Belgium still dark red on EU travel map as Europe turns redder

Belgium still dark red on EU travel map as Europe turns redder
Credit: Belga

In the latest update, Belgium continues to be coloured completely dark red on the travel map of Europe despite the recent improvement of its epidemiological situation. However, many areas have turned a darker red as infections spread.

Belgium first turned completely dark red on the European Centre for Disease Prevention and Control (ECDC) Covid-19 travel map at the start of November, as the number of new coronavirus infections rose in the fourth wave.

Although the situation is now improving, the 14-day infection rate per 100,000 must drop below 500 to be classified a regular red. The figure is currently over 2,000 in Belgium.

Most of Central Europe, including the Netherlands, large parts of Germany, Austria and the Czech Republic, remain dark red as well.

Meanwhile, several regions in France which were coloured red in the previous update have turned a darker red as the situation in the country remains worrying.

The southern tip of Norway has also turned completely dark red since the map was updated last week.

Three regions that were previously coloured red have now turned orange. These are in Greece, Spain and Italy – which has the most orange regions of all European countries.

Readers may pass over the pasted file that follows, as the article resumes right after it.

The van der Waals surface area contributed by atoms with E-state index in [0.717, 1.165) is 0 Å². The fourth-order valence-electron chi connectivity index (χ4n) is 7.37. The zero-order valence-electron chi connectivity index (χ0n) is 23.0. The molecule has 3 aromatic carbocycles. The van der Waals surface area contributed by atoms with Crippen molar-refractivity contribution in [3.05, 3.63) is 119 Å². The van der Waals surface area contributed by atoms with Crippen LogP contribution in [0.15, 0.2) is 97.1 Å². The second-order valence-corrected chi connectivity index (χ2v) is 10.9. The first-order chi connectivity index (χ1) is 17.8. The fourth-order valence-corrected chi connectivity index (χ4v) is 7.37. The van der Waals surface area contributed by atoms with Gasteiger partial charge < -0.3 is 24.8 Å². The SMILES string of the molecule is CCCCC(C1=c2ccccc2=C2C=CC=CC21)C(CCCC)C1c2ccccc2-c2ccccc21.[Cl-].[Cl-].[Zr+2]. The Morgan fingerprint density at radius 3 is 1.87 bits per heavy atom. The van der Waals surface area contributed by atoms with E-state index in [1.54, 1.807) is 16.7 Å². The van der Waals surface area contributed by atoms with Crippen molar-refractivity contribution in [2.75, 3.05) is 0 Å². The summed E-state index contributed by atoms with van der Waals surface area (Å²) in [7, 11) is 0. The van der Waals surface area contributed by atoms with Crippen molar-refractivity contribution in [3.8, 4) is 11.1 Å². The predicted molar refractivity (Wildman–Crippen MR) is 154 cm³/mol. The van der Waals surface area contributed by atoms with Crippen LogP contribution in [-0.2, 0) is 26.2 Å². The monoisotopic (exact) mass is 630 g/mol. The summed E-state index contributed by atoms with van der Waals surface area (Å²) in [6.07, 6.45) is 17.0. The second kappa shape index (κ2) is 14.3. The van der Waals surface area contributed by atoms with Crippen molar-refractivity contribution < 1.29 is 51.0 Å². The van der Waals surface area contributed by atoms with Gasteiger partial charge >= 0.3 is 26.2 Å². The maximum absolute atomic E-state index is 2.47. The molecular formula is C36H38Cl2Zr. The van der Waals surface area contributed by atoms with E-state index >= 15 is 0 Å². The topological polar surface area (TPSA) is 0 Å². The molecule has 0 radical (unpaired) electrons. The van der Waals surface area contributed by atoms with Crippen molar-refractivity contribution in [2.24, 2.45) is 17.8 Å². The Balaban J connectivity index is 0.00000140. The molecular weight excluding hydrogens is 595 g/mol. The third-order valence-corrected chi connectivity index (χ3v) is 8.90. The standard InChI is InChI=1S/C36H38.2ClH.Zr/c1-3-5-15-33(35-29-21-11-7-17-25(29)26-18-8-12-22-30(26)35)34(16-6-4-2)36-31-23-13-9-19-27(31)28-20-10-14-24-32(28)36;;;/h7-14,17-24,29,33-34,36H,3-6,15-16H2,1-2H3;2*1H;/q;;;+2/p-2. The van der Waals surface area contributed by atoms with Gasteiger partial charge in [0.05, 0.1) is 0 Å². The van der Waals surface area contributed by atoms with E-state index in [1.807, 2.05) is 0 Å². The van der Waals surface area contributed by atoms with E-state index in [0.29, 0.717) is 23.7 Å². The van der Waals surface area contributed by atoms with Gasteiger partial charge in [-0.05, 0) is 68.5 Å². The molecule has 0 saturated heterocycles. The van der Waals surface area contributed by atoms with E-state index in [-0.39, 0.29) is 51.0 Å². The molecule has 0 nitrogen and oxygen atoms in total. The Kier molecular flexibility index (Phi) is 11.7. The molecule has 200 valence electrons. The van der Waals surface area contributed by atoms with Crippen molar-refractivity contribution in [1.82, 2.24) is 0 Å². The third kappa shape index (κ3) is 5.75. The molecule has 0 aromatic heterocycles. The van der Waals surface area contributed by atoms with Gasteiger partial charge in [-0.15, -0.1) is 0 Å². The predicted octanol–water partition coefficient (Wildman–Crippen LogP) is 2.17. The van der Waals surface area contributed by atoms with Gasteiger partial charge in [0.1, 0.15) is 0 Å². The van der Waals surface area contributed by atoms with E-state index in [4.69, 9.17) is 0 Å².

Updating travel rules

The European colour codes are an indication for EU Member States to impose conditions on returning travellers, such as mandatory testing or quarantine. The colours are also taken into account for the admission of travellers to their own countries.

Member States cannot impose extra restrictions on travellers coming from a green area, but they could demand a negative test and/or quarantine for (unvaccinated) people coming from orange or red zones.

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All travellers wishing to enter Belgium after more than 48 hours abroad are required to complete the Passenger Locator Form (PLF), regardless of the colour code of the zone they return from.

According to Belgium’s rules for travellers coming (back) from red countries within the Schengen or EU area, non-vaccinated people aged 12 or older who do not have a recovery certificate but do have a negative PCR test result less than 72 hours old must get tested on day seven.

Those who are not vaccinated or have a recovery certificate or a recent negative PCR test result must get tested on day one or two after their return, and again on day seven. They can end their quarantine after the first test negative result.

As an increasing number of EU countries are administering booster doses, the EU is looking for a common approach to validating vaccination certificates. This would take into account the additional dose and allow the free movement of people within the bloc.

The European Commission proposed that vaccination certificates will only be eligible for EU travel if a person has received a coronavirus booster shot within nine months of receiving their last dose.


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